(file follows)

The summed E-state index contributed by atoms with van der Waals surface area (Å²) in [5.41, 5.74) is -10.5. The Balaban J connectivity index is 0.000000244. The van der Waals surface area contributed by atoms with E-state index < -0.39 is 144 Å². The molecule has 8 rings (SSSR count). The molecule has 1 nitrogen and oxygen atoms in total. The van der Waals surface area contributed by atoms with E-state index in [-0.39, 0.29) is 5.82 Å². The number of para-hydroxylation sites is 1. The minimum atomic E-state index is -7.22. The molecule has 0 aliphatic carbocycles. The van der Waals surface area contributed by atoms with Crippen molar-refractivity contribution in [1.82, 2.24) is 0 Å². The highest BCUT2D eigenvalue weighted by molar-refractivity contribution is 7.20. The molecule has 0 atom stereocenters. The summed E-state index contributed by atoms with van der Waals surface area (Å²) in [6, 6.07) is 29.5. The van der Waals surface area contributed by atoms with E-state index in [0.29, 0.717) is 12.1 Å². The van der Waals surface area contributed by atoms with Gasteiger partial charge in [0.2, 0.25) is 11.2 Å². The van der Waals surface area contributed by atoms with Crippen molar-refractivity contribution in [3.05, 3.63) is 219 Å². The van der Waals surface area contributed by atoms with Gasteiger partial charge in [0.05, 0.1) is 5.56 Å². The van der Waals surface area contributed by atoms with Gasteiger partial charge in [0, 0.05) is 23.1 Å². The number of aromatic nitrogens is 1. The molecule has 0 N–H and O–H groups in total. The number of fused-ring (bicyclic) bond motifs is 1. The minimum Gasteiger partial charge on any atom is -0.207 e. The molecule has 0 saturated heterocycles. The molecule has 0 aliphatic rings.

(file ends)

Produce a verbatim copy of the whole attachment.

The summed E-state index contributed by atoms with van der Waals surface area (Å²) in [5.41, 5.74) is -10.5. The Balaban J connectivity index is 0.000000244. The van der Waals surface area contributed by atoms with E-state index < -0.39 is 144 Å². The molecule has 8 rings (SSSR count). The molecule has 1 nitrogen and oxygen atoms in total. The van der Waals surface area contributed by atoms with E-state index in [-0.39, 0.29) is 5.82 Å². The number of para-hydroxylation sites is 1. The minimum atomic E-state index is -7.22. The molecule has 0 aliphatic carbocycles. The van der Waals surface area contributed by atoms with Crippen molar-refractivity contribution in [1.82, 2.24) is 0 Å². The highest BCUT2D eigenvalue weighted by molar-refractivity contribution is 7.20. The molecule has 0 atom stereocenters. The summed E-state index contributed by atoms with van der Waals surface area (Å²) in [6, 6.07) is 29.5. The van der Waals surface area contributed by atoms with E-state index in [0.29, 0.717) is 12.1 Å². The van der Waals surface area contributed by atoms with Gasteiger partial charge in [0.2, 0.25) is 11.2 Å². The van der Waals surface area contributed by atoms with Crippen molar-refractivity contribution in [3.05, 3.63) is 219 Å². The van der Waals surface area contributed by atoms with Gasteiger partial charge in [0.05, 0.1) is 5.56 Å². The van der Waals surface area contributed by atoms with Gasteiger partial charge in [0, 0.05) is 23.1 Å². The number of aromatic nitrogens is 1. The molecule has 0 N–H and O–H groups in total. The number of fused-ring (bicyclic) bond motifs is 1. The minimum Gasteiger partial charge on any atom is -0.207 e. The molecule has 0 saturated heterocycles. The molecule has 0 aliphatic rings.